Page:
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Australian Dollar reacts to Trump result

11 October 2016 by News Desk

Australian Dollar was impacted as traders took on a distinctively risk-off movement following the morning’s election result.

Australian DollarAustralian Dollar has been one of the best-performing risk-correlated currencies in recent weeks so it had the farthest to fall in the face of Wednesday’s market panic, according to currency specialists TorFX

With the future of trade in the world’s biggest economy now increasingly uncertain, commodity-bloc currencies such as the Australian Dollar were too risky for traders to remain invested in as they scurried to safer positions.

While ‘safe haven’ currencies benefited the most from this, the British Pound also gained considerably.

New Zealand Dollar (NZD) – The Pound to New Zealand Dollar exchange rate made solid advances on Wednesday morning as investors reacted to the shocking US election win of Republican Donald Trump.

Sterling advanced against the New Zealand Dollar both as the result of the market’s decisive risk-off movement and the market’s expectations for Thursday’s Reserve Bank of New Zealand (RBNZ) policy meeting.

The RBNZ is widely anticipated to be cutting the key NZ interest rate during the meeting, which will likely weaken the ‘Kiwi’ further unless markets perceive the currency as having been oversold following Trump’s market-shocking win.

Australian Dollar reacts to Trump result

Pound Sterling (GBP) – The Pound saw heavily mixed movement on Wednesday morning as traders around the world rapidly adjusted their positions on major currencies following the day’s shocking US Presidential election news.

The surprise win of unorthodox Republican candidate Donald Trump sent markets into a panic after investors had generally priced in a win for Hillary Clinton in a situation eerily similar to the surprising Brexit vote in June.

All of Sterling’s movement throughout Wednesday morning was the result of this event. Sterling soared against the US Dollar and risk-correlated currencies as investors rushed into other ‘safe haven’ assets. This, of course, meant the Pound plunged against ‘safe haven’ currencies and the US Dollar’s biggest rival, the Euro.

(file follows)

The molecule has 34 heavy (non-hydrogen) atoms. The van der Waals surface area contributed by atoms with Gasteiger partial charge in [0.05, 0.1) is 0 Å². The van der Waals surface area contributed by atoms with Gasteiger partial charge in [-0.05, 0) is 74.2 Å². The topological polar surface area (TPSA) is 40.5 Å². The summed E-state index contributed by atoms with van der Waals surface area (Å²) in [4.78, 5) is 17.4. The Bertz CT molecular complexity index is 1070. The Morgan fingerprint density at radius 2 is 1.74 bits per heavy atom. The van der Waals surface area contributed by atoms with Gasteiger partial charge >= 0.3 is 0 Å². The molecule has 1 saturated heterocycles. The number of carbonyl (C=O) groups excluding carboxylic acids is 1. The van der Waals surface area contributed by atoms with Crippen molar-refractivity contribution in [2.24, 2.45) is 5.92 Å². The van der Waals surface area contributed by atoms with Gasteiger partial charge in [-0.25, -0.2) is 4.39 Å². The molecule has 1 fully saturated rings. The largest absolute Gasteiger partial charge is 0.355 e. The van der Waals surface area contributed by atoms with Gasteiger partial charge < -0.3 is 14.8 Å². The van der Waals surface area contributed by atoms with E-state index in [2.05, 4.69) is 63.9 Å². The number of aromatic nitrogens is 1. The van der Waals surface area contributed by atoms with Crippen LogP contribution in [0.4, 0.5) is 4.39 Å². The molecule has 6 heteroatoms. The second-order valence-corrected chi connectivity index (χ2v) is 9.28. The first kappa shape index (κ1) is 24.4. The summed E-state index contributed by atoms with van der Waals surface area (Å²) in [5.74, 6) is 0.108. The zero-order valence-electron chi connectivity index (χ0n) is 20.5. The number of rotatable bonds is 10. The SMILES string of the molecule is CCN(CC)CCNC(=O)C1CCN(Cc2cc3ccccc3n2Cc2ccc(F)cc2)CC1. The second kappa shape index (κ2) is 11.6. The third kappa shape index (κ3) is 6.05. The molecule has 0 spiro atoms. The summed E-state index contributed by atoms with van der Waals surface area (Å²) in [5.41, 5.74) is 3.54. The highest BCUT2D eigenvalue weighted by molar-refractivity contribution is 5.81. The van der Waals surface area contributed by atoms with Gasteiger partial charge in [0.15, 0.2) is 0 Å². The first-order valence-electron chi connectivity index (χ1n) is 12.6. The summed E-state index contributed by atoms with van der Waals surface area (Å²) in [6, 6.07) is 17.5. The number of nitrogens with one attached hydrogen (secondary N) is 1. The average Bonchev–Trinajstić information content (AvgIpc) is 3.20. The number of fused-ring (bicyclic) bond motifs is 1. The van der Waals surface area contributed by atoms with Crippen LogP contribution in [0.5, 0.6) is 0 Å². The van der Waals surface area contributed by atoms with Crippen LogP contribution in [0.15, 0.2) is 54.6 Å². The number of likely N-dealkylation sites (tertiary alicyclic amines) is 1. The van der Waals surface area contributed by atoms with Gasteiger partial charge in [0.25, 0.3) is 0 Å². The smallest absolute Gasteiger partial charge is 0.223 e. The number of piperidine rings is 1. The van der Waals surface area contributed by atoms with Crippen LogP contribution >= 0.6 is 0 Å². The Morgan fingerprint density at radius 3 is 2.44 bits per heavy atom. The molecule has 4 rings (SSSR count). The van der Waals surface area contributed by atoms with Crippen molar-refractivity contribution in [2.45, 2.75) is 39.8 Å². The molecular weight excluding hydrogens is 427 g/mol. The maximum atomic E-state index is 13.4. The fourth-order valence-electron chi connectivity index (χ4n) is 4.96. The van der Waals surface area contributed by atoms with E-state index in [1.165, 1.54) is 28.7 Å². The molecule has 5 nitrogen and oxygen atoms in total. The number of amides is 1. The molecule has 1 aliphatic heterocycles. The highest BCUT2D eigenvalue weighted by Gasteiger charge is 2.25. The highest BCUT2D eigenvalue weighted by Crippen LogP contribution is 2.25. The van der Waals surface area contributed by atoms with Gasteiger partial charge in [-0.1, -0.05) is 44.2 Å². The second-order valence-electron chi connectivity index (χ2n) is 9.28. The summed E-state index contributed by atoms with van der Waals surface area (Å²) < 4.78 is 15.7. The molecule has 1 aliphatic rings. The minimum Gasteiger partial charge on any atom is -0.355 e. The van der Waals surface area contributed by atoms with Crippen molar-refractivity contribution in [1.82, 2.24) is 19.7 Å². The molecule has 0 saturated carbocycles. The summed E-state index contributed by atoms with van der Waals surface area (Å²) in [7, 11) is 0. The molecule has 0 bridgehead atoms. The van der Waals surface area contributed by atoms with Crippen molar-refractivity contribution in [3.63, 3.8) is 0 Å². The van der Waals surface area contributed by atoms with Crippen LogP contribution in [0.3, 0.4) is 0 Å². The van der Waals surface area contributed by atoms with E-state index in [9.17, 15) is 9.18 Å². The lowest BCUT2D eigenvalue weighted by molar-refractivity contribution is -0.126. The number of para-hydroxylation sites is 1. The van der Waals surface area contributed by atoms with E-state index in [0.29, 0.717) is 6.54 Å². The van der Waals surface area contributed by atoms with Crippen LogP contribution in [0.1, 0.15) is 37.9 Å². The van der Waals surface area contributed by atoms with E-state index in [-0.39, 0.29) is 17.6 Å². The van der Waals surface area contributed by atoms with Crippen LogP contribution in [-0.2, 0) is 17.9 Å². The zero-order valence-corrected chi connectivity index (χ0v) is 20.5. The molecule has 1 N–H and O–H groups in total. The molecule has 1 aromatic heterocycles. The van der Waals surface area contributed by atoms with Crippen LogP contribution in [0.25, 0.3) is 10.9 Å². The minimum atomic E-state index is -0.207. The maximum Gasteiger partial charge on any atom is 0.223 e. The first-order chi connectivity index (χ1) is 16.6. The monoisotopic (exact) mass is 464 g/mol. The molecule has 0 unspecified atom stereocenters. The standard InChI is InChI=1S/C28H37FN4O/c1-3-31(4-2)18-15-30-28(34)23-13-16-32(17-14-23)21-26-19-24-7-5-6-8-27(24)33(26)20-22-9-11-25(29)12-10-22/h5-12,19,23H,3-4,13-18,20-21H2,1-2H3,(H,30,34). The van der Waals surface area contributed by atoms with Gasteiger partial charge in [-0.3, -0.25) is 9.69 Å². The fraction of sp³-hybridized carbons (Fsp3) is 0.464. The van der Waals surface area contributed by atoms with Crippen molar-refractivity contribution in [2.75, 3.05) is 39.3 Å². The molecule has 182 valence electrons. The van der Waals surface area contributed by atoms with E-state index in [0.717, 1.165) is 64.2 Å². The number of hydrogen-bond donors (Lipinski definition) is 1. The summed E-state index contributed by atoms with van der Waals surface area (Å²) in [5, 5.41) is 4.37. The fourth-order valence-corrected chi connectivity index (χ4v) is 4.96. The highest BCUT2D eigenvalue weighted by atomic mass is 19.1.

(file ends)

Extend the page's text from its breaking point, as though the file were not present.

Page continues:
US Dollar (USD) – The US Dollar has had a busy night, with markets selling the currency off en masse as news of Republican nominee Trump’s increasing lead in State-by-State polls quickly shifted market perception of who the winner would be.

After Trump’s win was all but confirmed, the US Dollar plummeted across the board, seeing some of its biggest drops against some currencies in months. A Trump Presidency has been seen as a threat to global markets due to the unorthodox nature of his protectionist economic and foreign policies. This meant that the appeal of the US Dollar, as well as bets of a December Federal Reserve rate hike, plummeted on his win.

The biggest benefactors of the US Dollar’s plummet were its rival the Euro, seen as comparatively more stable in these conditions, as well as traditional ‘safe haven’ currencies such as the Japanese Yen and Swiss Franc.

The US Dollar’s movements were initially far sharper, but after Trump’s acceptance speech was deemed surprisingly ‘Presidential’ for the unorthodox candidate, markets cooled slightly.

GBP/USD’s uptrend was actually fairly narrow after its huge surge earlier in the morning, as investors preferred many other, safer currencies to the Brexit-worn Pound.

Euro (EUR) – The Pound to Euro exchange rate plunged on Wednesday morning as markets reacted to the shock that unorthodox Republican Donald Trump would be the next President of the USA.

As markets sold off the US Dollar, they piled into the Dollar’s (currently more stable) rival the Euro. This left GBP/EUR lower, and the pair quickly lost half of last week’s gains.

The Euro is likely to continue performing well for the remainder of the week, as the shared currency is currently being seen as a safer, steadier investment than the US Dollar.

Canadian Dollar (CAD) – The Pound to Canadian Dollar exchange rate easily advanced on Wednesday morning, as the oil-correlated and risky ‘Loonie’ took a double hit from the day’s news that Republican Donald Trump would be taking the White House in January.

The news shocked not only risk investors but also the commodity market. Prices of oil slipped due to reduced demand for commodities as investors pondered the future of US global trade deals. As a result, the Canadian Dollar performed poorly on Wednesday.

Disclaimer: This update is provided by TorFX, a leading foreign exchange broker, its content is authorised for reuse by affiliates.

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